This journey is certainly changing many people, in many ways, myself included. I'm wondering how it will alter my practice as a primary care doctor.
It seems to me that most primary care doctors have a baseline level of concern from which they operate. On one end of the spectrum are the docs who elect to err on the side of caution and do more 'ruling out' of dangerous conditions. On the other are those more laissez-faire docs, who assume health until proven otherwise, the "call me if it's not better in a month" docs. Both approaches have their advantages and disadvantages, and the wise doctor learns to find a flexible middle ground, depending on the condition.
On the whole, I have in the past leaned toward the laissez-faire side. Part of this is my baseline level of concern - my mom was certainly not a rush-the-kid-to-the-doctor type. Part of this is my population - I generally follow a younger, more healthy population.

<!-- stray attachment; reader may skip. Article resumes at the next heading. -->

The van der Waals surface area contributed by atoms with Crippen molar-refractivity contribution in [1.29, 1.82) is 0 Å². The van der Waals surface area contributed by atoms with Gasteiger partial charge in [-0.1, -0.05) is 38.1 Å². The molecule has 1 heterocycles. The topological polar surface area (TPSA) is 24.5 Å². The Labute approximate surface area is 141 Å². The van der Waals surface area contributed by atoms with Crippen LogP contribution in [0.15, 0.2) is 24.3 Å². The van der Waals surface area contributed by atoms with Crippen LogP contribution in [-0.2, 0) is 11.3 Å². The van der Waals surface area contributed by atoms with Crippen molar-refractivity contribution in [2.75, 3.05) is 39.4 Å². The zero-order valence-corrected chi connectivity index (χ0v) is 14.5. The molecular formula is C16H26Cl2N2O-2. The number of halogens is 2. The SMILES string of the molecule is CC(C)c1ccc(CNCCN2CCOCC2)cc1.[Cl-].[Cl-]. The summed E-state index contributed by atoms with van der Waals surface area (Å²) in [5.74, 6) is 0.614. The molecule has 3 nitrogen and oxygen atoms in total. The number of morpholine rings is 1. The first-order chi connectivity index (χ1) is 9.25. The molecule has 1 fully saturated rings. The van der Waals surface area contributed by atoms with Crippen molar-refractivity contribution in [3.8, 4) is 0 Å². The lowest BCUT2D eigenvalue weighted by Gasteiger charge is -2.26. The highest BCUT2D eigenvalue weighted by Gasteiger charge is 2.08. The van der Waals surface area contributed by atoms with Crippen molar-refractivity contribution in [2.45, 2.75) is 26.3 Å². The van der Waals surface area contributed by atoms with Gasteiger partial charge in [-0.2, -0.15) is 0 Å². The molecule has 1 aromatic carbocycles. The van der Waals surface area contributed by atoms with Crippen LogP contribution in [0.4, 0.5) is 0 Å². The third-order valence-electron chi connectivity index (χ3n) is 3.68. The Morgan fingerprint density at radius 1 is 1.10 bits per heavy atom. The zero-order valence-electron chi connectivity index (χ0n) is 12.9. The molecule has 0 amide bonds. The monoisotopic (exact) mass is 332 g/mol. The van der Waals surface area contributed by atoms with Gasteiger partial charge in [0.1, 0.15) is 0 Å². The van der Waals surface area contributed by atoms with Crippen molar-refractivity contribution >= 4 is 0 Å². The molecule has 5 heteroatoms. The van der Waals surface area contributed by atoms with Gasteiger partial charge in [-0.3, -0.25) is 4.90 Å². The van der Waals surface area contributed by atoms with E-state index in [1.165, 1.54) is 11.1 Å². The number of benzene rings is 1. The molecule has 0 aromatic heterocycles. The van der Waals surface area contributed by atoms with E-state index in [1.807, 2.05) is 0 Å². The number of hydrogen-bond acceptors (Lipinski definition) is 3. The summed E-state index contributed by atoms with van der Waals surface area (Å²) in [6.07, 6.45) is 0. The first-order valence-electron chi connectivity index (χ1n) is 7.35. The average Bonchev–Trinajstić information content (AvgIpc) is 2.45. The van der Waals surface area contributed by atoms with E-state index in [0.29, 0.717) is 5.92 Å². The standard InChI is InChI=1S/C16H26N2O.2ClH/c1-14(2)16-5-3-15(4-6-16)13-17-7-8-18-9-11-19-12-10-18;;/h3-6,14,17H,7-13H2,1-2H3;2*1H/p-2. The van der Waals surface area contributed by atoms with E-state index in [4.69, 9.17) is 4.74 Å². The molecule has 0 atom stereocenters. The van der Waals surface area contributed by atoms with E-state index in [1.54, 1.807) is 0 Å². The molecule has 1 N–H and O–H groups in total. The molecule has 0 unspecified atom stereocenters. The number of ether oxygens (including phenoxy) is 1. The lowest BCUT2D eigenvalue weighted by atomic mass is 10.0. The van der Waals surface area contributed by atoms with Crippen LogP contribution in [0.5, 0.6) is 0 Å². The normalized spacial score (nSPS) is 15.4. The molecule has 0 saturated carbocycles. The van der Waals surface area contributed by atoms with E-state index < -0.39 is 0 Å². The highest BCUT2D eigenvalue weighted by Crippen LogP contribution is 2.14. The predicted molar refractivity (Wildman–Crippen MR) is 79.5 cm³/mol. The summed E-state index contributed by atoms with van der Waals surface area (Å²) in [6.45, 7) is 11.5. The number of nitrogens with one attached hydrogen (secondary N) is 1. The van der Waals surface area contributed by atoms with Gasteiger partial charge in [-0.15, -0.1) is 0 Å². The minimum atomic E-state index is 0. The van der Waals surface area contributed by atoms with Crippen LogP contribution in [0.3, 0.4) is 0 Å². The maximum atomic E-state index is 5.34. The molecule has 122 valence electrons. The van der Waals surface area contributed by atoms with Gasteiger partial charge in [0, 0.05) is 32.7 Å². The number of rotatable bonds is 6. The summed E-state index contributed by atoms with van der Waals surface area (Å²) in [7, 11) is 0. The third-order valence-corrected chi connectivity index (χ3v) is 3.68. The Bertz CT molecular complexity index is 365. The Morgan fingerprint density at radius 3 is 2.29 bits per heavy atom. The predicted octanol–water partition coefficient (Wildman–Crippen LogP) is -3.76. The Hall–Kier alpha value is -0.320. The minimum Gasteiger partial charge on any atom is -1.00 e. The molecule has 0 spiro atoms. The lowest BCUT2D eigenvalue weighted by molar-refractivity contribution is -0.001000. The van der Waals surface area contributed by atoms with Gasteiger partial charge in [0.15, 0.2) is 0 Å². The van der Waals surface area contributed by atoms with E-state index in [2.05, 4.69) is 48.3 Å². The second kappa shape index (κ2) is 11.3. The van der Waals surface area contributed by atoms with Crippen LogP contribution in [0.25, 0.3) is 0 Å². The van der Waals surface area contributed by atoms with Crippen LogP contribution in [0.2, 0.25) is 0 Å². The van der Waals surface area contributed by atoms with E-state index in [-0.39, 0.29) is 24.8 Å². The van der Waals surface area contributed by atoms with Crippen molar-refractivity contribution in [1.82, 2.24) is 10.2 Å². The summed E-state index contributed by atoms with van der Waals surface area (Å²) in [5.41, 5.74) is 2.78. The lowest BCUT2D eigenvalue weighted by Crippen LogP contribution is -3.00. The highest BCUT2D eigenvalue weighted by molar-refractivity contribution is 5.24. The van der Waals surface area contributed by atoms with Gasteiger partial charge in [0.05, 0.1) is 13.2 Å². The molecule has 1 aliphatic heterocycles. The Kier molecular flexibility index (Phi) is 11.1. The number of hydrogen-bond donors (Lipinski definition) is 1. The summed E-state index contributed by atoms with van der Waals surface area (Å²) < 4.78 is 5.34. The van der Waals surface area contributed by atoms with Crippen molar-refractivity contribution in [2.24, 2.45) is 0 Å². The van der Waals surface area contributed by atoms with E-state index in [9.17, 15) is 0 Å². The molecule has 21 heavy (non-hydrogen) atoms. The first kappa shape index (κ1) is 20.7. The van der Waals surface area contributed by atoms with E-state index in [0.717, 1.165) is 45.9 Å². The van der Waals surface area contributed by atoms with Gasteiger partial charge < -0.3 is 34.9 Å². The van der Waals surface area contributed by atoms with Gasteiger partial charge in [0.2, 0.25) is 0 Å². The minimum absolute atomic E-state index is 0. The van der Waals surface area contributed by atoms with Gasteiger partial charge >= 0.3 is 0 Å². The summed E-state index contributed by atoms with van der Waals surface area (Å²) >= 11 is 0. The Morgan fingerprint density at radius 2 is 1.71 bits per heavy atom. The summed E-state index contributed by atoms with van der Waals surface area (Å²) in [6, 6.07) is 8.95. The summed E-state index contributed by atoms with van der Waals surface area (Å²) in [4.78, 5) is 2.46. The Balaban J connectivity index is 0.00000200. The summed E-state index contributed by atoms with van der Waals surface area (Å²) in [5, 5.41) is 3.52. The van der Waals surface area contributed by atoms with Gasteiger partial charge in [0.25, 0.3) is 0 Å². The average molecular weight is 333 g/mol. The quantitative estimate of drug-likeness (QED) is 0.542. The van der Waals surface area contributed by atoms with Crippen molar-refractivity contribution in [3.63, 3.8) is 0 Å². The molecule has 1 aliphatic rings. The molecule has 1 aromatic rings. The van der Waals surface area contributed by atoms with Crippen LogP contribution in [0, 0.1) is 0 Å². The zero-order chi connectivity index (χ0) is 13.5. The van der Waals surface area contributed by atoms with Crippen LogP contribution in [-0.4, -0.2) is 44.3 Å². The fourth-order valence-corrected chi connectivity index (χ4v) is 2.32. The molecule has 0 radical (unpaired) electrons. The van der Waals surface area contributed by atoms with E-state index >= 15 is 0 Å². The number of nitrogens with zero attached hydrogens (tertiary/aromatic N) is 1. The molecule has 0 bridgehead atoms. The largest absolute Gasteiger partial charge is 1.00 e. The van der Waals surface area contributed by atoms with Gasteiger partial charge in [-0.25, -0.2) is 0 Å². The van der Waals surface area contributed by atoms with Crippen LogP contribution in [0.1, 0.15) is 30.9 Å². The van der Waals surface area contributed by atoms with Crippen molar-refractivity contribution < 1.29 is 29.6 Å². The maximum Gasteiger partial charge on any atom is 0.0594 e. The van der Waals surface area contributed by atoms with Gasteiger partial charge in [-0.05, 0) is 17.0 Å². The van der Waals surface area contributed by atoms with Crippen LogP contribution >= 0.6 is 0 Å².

I'm guessing my leaning is going to change, at least for a while. I'm not sure I'll be capable of NOT ordering a CT on every headache that walks in, especially in my young, healthy kids.
Everything seems more ominous now. Little things, rare things, stuff in the past that I didn't worry at all about. I know that it is in part a reaction to what I am going through. However, this is my first personal serious brush with mortality, and I know that part will not fade.